And how many of the heat inputs needed the figures massaged to fit the clients spec ?????? We all know what is "right " Im just saying that in most cases you will be ok welding it as per stainless however some people love to over complicate welding .
mossy282
Screaming juice

It depends on the procedure,if temp is a critical factor then yes i have been asked to check temp at every stage of the test,years ago this was rarely done but as it has already been said,sign of the times.Welders should be aware of this trend as i have had some very irate welders when i have failed them for excessive heat input during their test.
mossy282
nanjing2
QUOTE (Screaming Juice @ Mar 31 2006, 06:26 AM)
i can't remember an inspector checking temp during a test, duplex or otherwise.
but i know procedures are different.
so im curious, can the inspectors on here tell us if they check temperatures when welders test out?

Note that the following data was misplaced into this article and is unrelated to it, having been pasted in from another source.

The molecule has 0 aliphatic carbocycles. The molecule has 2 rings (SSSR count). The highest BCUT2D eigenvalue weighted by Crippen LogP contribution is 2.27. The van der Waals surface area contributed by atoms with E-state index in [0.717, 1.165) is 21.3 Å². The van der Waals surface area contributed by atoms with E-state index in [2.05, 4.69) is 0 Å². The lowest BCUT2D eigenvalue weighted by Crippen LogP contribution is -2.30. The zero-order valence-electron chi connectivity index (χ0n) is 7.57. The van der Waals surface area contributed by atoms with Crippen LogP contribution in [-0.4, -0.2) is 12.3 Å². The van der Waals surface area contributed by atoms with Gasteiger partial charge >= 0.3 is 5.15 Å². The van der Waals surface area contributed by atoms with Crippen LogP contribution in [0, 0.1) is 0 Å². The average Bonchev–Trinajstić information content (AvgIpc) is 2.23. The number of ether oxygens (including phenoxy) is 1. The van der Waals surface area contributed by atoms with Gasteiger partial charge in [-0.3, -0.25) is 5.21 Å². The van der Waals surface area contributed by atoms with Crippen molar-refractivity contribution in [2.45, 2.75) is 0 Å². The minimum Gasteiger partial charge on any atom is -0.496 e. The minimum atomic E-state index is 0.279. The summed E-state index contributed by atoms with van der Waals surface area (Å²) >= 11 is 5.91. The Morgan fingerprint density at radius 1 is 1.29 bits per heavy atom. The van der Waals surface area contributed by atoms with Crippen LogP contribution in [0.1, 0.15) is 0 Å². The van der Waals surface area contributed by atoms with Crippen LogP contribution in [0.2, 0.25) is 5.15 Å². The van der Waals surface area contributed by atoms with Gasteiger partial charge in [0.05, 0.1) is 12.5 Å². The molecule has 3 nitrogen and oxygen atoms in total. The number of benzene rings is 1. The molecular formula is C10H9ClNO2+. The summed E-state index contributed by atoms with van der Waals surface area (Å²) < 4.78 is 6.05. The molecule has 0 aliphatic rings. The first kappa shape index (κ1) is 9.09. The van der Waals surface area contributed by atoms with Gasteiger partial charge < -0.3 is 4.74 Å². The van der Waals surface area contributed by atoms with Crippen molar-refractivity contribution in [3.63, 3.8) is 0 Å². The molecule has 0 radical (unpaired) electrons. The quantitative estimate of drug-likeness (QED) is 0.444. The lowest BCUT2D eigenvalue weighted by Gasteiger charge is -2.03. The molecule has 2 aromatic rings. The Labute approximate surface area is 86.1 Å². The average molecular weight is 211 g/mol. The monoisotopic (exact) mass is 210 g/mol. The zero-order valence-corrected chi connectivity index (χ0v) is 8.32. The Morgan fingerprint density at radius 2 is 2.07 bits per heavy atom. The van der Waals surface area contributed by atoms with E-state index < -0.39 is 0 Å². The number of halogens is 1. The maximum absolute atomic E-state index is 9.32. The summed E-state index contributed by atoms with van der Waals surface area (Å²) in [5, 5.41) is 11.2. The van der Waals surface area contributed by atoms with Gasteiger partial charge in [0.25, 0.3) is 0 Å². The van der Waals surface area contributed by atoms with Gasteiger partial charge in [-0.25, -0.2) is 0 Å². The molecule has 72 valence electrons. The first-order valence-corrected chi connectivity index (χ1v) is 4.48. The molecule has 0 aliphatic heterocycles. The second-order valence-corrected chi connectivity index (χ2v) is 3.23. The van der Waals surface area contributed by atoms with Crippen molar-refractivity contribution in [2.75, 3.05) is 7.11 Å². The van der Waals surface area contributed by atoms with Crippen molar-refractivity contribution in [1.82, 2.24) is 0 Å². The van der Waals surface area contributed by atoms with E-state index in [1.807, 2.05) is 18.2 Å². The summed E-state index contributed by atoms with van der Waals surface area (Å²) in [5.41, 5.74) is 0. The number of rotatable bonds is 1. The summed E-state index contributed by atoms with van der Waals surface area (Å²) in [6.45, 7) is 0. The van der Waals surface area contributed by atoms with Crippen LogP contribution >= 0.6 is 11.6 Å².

Its not the inspectors job really to check the temperature, he should be watching the welder to see if he checks the temperature. If the welder doesn't even have a digitherm the test shouldn't be allowed to start.
nanjing2
QUOTE (zap @ Mar 31 2006, 05:00 PM)
And how many of the heat inputs needed the figures massaged to fit the clients spec ?????? We all know what is "right " Im just saying that in most cases you will be ok welding it as per stainless however some people love to over complicate welding .

Zap if you really want to improve your knowledge of welding duplex you should think about taking a course to try and get a better understanding. You can really screw the stuff up quite easily, its nothing like welding something like 316. Remember passing the "bomb" isn't the be all and end all. If it's not welded correctly it will fail in service.
zap
get your hand off it man , I am doing it on a daily basis ...... over complication anybody??????
zap
i seem to remember one of your postings from before which explained that you are not a welder .... nuff said
kaynakci
Zap,